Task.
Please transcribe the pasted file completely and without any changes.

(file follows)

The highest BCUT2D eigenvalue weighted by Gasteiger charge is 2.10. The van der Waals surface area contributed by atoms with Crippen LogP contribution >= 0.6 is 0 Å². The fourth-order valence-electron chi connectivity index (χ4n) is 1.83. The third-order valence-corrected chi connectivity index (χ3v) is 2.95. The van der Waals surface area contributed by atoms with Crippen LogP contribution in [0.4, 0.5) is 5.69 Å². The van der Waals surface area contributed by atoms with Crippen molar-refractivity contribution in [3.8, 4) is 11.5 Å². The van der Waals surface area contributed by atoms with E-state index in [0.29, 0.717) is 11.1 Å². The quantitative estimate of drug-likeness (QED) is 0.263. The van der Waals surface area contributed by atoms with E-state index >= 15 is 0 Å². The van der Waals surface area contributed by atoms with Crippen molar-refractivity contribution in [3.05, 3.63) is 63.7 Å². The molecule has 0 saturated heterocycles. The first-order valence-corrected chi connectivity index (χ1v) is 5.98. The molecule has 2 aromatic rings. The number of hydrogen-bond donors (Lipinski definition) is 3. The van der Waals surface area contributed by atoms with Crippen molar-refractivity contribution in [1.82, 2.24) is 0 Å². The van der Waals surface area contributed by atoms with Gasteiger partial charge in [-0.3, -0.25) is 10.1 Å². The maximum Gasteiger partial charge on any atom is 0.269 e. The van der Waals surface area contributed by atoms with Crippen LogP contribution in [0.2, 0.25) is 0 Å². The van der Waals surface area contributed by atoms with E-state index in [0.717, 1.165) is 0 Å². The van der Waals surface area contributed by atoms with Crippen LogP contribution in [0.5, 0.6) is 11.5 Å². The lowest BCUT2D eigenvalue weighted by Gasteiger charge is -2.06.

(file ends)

The highest BCUT2D eigenvalue weighted by Gasteiger charge is 2.10. The van der Waals surface area contributed by atoms with Crippen LogP contribution >= 0.6 is 0 Å². The fourth-order valence-electron chi connectivity index (χ4n) is 1.83. The third-order valence-corrected chi connectivity index (χ3v) is 2.95. The van der Waals surface area contributed by atoms with Crippen LogP contribution in [0.4, 0.5) is 5.69 Å². The van der Waals surface area contributed by atoms with Crippen molar-refractivity contribution in [3.8, 4) is 11.5 Å². The van der Waals surface area contributed by atoms with E-state index in [0.29, 0.717) is 11.1 Å². The quantitative estimate of drug-likeness (QED) is 0.263. The van der Waals surface area contributed by atoms with E-state index >= 15 is 0 Å². The van der Waals surface area contributed by atoms with Crippen molar-refractivity contribution in [3.05, 3.63) is 63.7 Å². The molecule has 0 saturated heterocycles. The first-order valence-corrected chi connectivity index (χ1v) is 5.98. The molecule has 2 aromatic rings. The number of hydrogen-bond donors (Lipinski definition) is 3. The van der Waals surface area contributed by atoms with Crippen molar-refractivity contribution in [1.82, 2.24) is 0 Å². The van der Waals surface area contributed by atoms with Gasteiger partial charge in [-0.3, -0.25) is 10.1 Å². The maximum Gasteiger partial charge on any atom is 0.269 e. The van der Waals surface area contributed by atoms with Crippen LogP contribution in [0.2, 0.25) is 0 Å². The van der Waals surface area contributed by atoms with E-state index in [0.717, 1.165) is 0 Å². The van der Waals surface area contributed by atoms with Crippen LogP contribution in [0.5, 0.6) is 11.5 Å². The lowest BCUT2D eigenvalue weighted by Gasteiger charge is -2.06.